150 Fishes to Celebrate 150 Years
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150 Fishes to Celebrate 150 Years
In 2020, the American Fisheries Society will celebrate its 150th Anniversary. As part of the celebration, the Society will be calling attention to 150 fishes. We solicited nominations of fishes for the list by the Society’s membership.
The 150 Fishes list is a celebration of the biodiversity of freshwater and marine fishes of North America. These fishes will help tell the story of fish and fisheries of the continent. They may illustrate unique life histories, beauty, conservation issues, and challenges of managing and conserving these animals and their habitats. These fishes represent our native biodiversity, but also illustrates how invasives and our own human nature have had impacts on our aquatic resources. Hence, this list will primarily focus on native species but may include non-natives when they tell a compelling fisheries story. From the stories of these fishes, the Society and the public can learn to better appreciate these amazing natural resources and be challenged to ensure that future generations will be able to experience these fishes in their native settings.
Fish nominations are now closed.
The 150 Fishes list will reside at the 150th Anniversary Website, information about individual fish from the list will be circulated through various social media platforms throughout the year.
This list is meant to be a fun for members and informative for the public. It is unlikely we will be able to include all nominations. We acknowledge that every fish has a story. There may be opportunities to discuss all the nominated fishes in the future.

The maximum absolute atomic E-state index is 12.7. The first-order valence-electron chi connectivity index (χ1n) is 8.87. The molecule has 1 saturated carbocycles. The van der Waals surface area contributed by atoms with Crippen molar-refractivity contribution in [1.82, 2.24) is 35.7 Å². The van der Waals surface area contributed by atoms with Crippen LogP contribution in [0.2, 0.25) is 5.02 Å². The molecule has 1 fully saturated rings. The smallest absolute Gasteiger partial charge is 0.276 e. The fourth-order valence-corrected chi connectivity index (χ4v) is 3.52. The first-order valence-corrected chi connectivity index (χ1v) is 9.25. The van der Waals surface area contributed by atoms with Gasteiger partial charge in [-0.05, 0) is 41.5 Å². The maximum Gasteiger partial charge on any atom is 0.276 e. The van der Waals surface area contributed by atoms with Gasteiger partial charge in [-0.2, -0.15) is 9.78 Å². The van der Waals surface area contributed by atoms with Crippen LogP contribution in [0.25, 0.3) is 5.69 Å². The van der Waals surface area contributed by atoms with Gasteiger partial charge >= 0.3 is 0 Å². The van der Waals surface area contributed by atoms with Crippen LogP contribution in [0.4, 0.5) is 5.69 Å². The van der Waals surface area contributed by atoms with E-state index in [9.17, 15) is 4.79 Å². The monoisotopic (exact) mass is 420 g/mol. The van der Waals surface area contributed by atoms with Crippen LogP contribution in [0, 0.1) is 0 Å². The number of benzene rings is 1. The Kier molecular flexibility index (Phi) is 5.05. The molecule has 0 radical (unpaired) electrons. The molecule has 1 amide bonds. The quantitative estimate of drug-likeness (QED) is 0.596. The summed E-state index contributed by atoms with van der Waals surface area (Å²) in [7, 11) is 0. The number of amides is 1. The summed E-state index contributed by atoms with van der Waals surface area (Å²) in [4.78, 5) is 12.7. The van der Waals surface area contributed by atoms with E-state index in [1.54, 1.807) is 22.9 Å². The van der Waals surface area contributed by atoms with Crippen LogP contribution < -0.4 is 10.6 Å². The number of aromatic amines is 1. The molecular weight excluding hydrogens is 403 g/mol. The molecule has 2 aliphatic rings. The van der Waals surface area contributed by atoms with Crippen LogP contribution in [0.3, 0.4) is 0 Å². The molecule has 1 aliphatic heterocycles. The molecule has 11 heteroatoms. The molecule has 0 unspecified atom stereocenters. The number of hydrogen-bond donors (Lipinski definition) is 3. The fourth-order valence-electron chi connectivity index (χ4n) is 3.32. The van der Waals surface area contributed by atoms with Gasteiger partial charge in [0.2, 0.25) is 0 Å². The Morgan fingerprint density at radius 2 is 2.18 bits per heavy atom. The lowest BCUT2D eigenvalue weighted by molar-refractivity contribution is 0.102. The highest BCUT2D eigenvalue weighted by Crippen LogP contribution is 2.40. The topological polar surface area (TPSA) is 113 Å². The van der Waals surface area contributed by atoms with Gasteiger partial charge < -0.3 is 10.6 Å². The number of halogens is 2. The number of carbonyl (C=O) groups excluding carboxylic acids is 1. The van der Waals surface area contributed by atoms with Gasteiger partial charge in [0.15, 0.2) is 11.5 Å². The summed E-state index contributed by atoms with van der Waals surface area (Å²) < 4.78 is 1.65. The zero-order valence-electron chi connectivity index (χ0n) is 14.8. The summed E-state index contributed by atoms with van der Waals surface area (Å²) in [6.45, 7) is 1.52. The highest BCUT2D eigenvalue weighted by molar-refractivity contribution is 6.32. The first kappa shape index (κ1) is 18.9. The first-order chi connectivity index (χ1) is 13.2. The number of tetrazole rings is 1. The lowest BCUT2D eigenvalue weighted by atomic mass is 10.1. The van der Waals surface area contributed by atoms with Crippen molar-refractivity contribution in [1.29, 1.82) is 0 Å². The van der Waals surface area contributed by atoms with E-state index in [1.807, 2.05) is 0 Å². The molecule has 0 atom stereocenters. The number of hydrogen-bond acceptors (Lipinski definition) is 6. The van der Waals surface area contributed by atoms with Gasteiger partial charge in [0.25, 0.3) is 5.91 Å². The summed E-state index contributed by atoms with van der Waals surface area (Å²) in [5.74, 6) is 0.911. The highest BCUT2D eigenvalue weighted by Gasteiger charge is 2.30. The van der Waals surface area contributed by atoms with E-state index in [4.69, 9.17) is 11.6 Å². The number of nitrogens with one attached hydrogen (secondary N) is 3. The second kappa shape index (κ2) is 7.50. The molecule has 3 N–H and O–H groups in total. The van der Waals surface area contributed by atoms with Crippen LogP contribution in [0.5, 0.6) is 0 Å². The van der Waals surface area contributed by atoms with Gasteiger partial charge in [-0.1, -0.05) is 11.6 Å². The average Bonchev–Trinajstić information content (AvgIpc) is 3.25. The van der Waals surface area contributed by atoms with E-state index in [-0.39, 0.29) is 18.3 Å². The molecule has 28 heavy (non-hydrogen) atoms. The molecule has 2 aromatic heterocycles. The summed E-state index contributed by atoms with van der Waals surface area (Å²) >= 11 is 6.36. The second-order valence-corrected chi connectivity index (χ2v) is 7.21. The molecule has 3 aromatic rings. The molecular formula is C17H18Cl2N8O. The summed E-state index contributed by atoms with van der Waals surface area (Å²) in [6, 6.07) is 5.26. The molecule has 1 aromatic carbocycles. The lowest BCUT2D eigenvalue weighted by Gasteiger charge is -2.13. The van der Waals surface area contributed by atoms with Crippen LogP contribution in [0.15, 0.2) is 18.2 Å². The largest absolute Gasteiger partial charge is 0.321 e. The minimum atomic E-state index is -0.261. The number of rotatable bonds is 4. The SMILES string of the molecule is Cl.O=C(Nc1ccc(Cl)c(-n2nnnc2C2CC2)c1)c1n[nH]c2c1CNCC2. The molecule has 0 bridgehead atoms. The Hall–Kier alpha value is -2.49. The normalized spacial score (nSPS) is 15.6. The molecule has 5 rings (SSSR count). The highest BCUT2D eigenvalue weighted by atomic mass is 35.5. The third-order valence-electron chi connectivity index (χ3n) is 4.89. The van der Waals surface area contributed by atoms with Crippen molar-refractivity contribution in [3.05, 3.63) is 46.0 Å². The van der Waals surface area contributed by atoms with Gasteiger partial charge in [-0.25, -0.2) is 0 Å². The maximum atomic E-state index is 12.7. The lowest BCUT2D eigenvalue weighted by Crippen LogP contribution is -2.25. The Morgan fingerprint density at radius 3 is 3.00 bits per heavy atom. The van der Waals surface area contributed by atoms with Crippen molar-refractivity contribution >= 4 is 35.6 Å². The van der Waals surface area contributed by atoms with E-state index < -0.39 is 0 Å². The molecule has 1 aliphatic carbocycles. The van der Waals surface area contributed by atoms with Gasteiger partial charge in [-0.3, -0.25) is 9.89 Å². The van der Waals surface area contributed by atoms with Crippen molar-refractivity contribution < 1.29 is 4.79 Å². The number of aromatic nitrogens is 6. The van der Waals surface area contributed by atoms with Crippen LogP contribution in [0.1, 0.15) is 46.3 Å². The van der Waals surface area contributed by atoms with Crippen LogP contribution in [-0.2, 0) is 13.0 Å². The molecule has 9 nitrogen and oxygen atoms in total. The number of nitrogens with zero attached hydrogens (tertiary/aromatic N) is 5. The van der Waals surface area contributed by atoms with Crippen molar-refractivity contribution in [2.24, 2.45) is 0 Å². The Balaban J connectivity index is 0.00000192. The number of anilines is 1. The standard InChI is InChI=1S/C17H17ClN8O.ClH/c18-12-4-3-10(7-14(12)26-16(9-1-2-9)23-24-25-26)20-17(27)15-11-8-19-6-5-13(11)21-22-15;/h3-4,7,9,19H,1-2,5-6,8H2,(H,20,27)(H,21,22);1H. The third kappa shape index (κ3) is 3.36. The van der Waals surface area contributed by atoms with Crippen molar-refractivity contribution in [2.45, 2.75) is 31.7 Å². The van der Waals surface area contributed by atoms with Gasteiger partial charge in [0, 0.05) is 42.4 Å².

FULL LIST OF NOMINATED FISH
|Catchy Title||Small Brown Fishes Do Matter|
|Common Name of Fish||Banded Killifish|
|Scientific Name of Fish||Fundulus diaphanus|
|Image of Fish|
|Image Caption and Credit||Credit: Philip Willink|
|Description of Why This Fish Is Important/Interesting|
Many people are fascinated by gamefishes and large fishes. But do not forget the smaller, drabber, innocuous fishes. An excellent example is Banded Killifish. Divided into Eastern and Western subspecies by historical events, it rarely exceeds 4 inches. Many of the Western populations are declining, causing them to be listed as Endangered or Special Concern. But over the past few years, there has been a dramatic resurgence in their numbers. This looked like good news until an investigation of museum specimens revealed that the cause of the rebounding numbers was the spread of the Eastern subspecies westward, where they now hybridize and replace native Western populations. Biologists across the Great Lakes and Midwest are using DNA to determine invasion pathways, as well as conservation genetics techniques to assess the status of remnant native populations. States are responding by changing their policies to protect their natural biodiversity. Not bad for a small brown fish.
|Website or Journal Article for More Information||Willink, P.W., T.A. Widloe, V.J. Santucci Jr., D. Makauskas, J.S. Tiemann, S.D. Hertel, J.T. Lamer, and J.L. Sherwood. 2018. Rapid expansion of banded killifish Fundulus diaphanus across Northern Illinois: dramatic recovery or invasive species? American Midland Naturalist 179:179-190.|
|Your Name||Philip Willink|